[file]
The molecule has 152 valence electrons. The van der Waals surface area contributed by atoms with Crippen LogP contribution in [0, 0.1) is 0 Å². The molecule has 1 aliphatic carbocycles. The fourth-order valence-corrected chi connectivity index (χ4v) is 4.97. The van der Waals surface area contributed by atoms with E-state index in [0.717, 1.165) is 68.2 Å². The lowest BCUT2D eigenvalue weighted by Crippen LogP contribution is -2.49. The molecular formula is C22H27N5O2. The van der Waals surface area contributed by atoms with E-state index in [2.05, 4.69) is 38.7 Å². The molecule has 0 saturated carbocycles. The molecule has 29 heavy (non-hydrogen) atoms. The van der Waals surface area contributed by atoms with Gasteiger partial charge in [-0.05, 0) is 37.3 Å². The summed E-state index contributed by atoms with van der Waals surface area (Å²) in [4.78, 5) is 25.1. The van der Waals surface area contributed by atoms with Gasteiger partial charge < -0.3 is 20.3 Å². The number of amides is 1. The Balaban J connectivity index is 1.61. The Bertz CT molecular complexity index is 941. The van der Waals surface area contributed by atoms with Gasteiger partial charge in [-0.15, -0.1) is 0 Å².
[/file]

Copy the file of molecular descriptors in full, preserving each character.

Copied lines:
The molecule has 152 valence electrons. The van der Waals surface area contributed by atoms with Crippen LogP contribution in [0, 0.1) is 0 Å². The molecule has 1 aliphatic carbocycles. The fourth-order valence-corrected chi connectivity index (χ4v) is 4.97. The van der Waals surface area contributed by atoms with E-state index in [0.717, 1.165) is 68.2 Å². The lowest BCUT2D eigenvalue weighted by Crippen LogP contribution is -2.49. The molecular formula is C22H27N5O2. The van der Waals surface area contributed by atoms with E-state index in [2.05, 4.69) is 38.7 Å². The molecule has 0 saturated carbocycles. The molecule has 29 heavy (non-hydrogen) atoms. The van der Waals surface area contributed by atoms with Gasteiger partial charge in [-0.05, 0) is 37.3 Å². The summed E-state index contributed by atoms with van der Waals surface area (Å²) in [4.78, 5) is 25.1. The van der Waals surface area contributed by atoms with Gasteiger partial charge < -0.3 is 20.3 Å². The number of amides is 1. The Balaban J connectivity index is 1.61. The Bertz CT molecular complexity index is 941. The van der Waals surface area contributed by atoms with Gasteiger partial charge in [-0.15, -0.1) is 0 Å².